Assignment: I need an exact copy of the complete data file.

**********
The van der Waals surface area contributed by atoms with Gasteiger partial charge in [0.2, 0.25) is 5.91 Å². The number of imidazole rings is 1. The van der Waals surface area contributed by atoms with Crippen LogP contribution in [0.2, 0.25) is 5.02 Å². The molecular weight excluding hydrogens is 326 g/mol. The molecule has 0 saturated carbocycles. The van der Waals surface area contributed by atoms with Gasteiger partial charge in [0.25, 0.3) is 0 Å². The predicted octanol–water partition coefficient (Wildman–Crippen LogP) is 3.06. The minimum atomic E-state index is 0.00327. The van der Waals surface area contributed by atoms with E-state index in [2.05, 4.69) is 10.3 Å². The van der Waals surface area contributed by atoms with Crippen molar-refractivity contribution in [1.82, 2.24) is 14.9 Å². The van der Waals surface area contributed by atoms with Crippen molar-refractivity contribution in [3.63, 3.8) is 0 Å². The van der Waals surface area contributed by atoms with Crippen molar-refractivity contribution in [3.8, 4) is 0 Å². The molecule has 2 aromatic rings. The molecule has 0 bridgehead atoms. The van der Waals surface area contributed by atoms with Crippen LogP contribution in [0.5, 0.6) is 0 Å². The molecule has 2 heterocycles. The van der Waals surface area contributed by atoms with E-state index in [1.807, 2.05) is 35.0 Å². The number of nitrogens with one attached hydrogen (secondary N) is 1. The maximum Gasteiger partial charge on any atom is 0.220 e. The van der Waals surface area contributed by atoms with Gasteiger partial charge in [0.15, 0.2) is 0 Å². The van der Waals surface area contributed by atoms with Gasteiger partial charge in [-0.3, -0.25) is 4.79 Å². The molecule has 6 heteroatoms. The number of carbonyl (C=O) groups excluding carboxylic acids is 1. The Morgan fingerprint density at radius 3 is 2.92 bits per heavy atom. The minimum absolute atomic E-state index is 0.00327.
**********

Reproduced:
The van der Waals surface area contributed by atoms with Gasteiger partial charge in [0.2, 0.25) is 5.91 Å². The number of imidazole rings is 1. The van der Waals surface area contributed by atoms with Crippen LogP contribution in [0.2, 0.25) is 5.02 Å². The molecular weight excluding hydrogens is 326 g/mol. The molecule has 0 saturated carbocycles. The van der Waals surface area contributed by atoms with Gasteiger partial charge in [0.25, 0.3) is 0 Å². The predicted octanol–water partition coefficient (Wildman–Crippen LogP) is 3.06. The minimum atomic E-state index is 0.00327. The van der Waals surface area contributed by atoms with E-state index in [2.05, 4.69) is 10.3 Å². The van der Waals surface area contributed by atoms with Crippen molar-refractivity contribution in [1.82, 2.24) is 14.9 Å². The van der Waals surface area contributed by atoms with Crippen molar-refractivity contribution in [3.63, 3.8) is 0 Å². The van der Waals surface area contributed by atoms with Crippen molar-refractivity contribution in [3.8, 4) is 0 Å². The molecule has 2 aromatic rings. The molecule has 0 bridgehead atoms. The van der Waals surface area contributed by atoms with Crippen LogP contribution in [0.5, 0.6) is 0 Å². The molecule has 2 heterocycles. The van der Waals surface area contributed by atoms with E-state index in [1.807, 2.05) is 35.0 Å². The number of nitrogens with one attached hydrogen (secondary N) is 1. The maximum Gasteiger partial charge on any atom is 0.220 e. The van der Waals surface area contributed by atoms with Gasteiger partial charge in [0.15, 0.2) is 0 Å². The van der Waals surface area contributed by atoms with Gasteiger partial charge in [-0.3, -0.25) is 4.79 Å². The molecule has 6 heteroatoms. The number of carbonyl (C=O) groups excluding carboxylic acids is 1. The Morgan fingerprint density at radius 3 is 2.92 bits per heavy atom. The minimum absolute atomic E-state index is 0.00327.